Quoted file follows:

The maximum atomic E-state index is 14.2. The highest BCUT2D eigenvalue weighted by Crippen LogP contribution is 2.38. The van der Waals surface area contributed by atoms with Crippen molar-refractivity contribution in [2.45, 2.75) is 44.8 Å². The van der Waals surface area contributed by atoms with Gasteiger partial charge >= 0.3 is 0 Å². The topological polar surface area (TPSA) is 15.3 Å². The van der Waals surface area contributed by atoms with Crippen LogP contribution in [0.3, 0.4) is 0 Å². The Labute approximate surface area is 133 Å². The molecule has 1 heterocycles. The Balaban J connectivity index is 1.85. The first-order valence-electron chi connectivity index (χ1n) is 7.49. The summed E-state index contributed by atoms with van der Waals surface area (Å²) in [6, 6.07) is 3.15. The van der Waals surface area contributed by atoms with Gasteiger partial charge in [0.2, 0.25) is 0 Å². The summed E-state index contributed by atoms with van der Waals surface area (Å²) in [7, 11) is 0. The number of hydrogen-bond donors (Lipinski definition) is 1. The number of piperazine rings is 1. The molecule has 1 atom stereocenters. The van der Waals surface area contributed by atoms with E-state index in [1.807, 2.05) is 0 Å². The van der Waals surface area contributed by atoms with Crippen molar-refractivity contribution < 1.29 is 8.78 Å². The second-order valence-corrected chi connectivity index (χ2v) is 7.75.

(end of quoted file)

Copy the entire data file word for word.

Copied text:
The maximum atomic E-state index is 14.2. The highest BCUT2D eigenvalue weighted by Crippen LogP contribution is 2.38. The van der Waals surface area contributed by atoms with Crippen molar-refractivity contribution in [2.45, 2.75) is 44.8 Å². The van der Waals surface area contributed by atoms with Gasteiger partial charge >= 0.3 is 0 Å². The topological polar surface area (TPSA) is 15.3 Å². The van der Waals surface area contributed by atoms with Crippen LogP contribution in [0.3, 0.4) is 0 Å². The Labute approximate surface area is 133 Å². The molecule has 1 heterocycles. The Balaban J connectivity index is 1.85. The first-order valence-electron chi connectivity index (χ1n) is 7.49. The summed E-state index contributed by atoms with van der Waals surface area (Å²) in [6, 6.07) is 3.15. The van der Waals surface area contributed by atoms with Gasteiger partial charge in [0.2, 0.25) is 0 Å². The summed E-state index contributed by atoms with van der Waals surface area (Å²) in [7, 11) is 0. The number of hydrogen-bond donors (Lipinski definition) is 1. The number of piperazine rings is 1. The molecule has 1 atom stereocenters. The van der Waals surface area contributed by atoms with E-state index in [1.807, 2.05) is 0 Å². The van der Waals surface area contributed by atoms with Crippen molar-refractivity contribution < 1.29 is 8.78 Å². The second-order valence-corrected chi connectivity index (χ2v) is 7.75.